Our U.S. expenses
Since we sold our California house, we have drastically reduced our expenses. Here are some monthly expenses that we do have.
Car storage, $60
Storage unit for household goods, incl. insurance, $75
Insurance for our 2010 car, $50 (we keep our coverages very low, only bumping ’em up when we are about to return to the Bay Area to use our car. Geico allows this!)
Mailbox at a mail house, $18
U.S.-based Google cell phones, $120. Unlimited data plan.
Spotify, Netflix and MLB app, $300 a year (approximately)
Car registration, $225 annually
Health insurance. Since our annual income is quite low these days we qualify for Covered California and receive a monthly subsidy. This is a significant benefit.
I’m sure there are some things I’ve forgotten about, but not having a house any longer has greatly cut down on our monthly expenses. Plus, we no longer have to worry about paying property taxes, homeowners insurance, (a huge savings) or a property management company (as we did when we were renting out our house to create income), which is a huge deal. And, no mortgage, of course!
Splurges and more splurges!
Even with this tight budget, we have some splurges. I treat myself to a massage ($35) once a month. I also sometimes get manicures and pedicures, but not weekly.
Our travel budget is somewhat of a splurge. When we travel, we have chosen to not live as frugally as we live in our daily lives. For example, in early October we’re taking a Greek Islands cruise. But even then, we booked an inside cabin to minimize costs. We actually like inside cabins! But keep your fingers crossed because Norwegian (NCL) is entertaining bids for an upgrade to a balcony room. We bid the lowest amount possible, $150 apiece for the full one-week cruise. We felt like this was worth it, especially since we’ve never had a balcony. We haven’t heard yet if our offer has been accepted but we’re hopeful. A tiny splurge for sure.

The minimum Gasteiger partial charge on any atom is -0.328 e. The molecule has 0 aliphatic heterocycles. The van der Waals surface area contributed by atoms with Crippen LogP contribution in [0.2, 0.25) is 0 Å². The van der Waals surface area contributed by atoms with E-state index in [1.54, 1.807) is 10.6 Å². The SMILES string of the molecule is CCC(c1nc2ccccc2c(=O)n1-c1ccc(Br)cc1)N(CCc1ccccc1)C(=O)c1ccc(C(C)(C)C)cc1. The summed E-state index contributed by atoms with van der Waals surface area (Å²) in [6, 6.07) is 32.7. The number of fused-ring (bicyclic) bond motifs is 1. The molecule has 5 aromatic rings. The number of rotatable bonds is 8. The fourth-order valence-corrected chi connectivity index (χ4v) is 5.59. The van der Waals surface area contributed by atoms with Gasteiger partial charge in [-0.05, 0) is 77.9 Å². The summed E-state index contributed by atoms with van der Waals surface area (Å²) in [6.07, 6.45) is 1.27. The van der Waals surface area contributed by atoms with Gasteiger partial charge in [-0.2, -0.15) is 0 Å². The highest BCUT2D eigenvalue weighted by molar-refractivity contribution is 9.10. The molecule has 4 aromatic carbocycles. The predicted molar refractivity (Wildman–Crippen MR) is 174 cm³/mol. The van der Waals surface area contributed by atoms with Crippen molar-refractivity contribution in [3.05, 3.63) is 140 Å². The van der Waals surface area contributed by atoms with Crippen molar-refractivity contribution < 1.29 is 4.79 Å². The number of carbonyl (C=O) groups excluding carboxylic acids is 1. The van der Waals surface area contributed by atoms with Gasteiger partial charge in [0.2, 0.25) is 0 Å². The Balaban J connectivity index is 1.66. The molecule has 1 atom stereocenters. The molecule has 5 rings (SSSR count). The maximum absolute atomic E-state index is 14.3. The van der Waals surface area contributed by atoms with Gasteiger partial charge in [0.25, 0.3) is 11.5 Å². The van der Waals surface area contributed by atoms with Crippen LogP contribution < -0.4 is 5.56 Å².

Then there’s airfare. We will splurge to travel business class whenever it’s financially feasible, especially for short-haul flights in Europe and Mexico. Unlike in the U.S., the price difference is minimal (maybe $30-$35 to be in business class rather than the main cabin for a 90-minute flight) — and usually bags are included in the higher class, plus lounge access, which I absolutely love.
Regarding hotels, while we generally don’t book expensive hotels, we don’t book the cheapest ones, either. We like to stay in nice properties, but try to spend no more than $130 a night. We don’t usually order room service or sample treats from the mini-bar, but sometimes a room service breakfast can’t be beat!
Our frugal lifestyle feels just about right to us. We sacrifice O’plenty in our day-to-day lives, just enough to feel a tiny pinch, but not enough to feel resentful. These daily sacrifices allow us to live more extravagantly when we travel. To us, it’s completely worth it.
In the next few weeks, I’m sure I will have more to say about leaving Mexico and relocating temporarily to Europe. After three days in Athens and a one-week cruise to six Greek islands, we’ll be flying to Rome (2-hour flight, business class for $125 each!) and renting a car (about $850, yes, a big hit, but worth it for what a car, rather than trains, will allow us to see and do) for two weeks. Some friends have invited us to stay in a villa in Tuscany for a week, then we’ll tool around the Italian countryside, hit the Amalfi Coast and end up in Palermo, Sicily, where we hope to rent an Airbnb for a month.
More details to come. If you want more information about our day-to-day expenses, I’d be happy to share.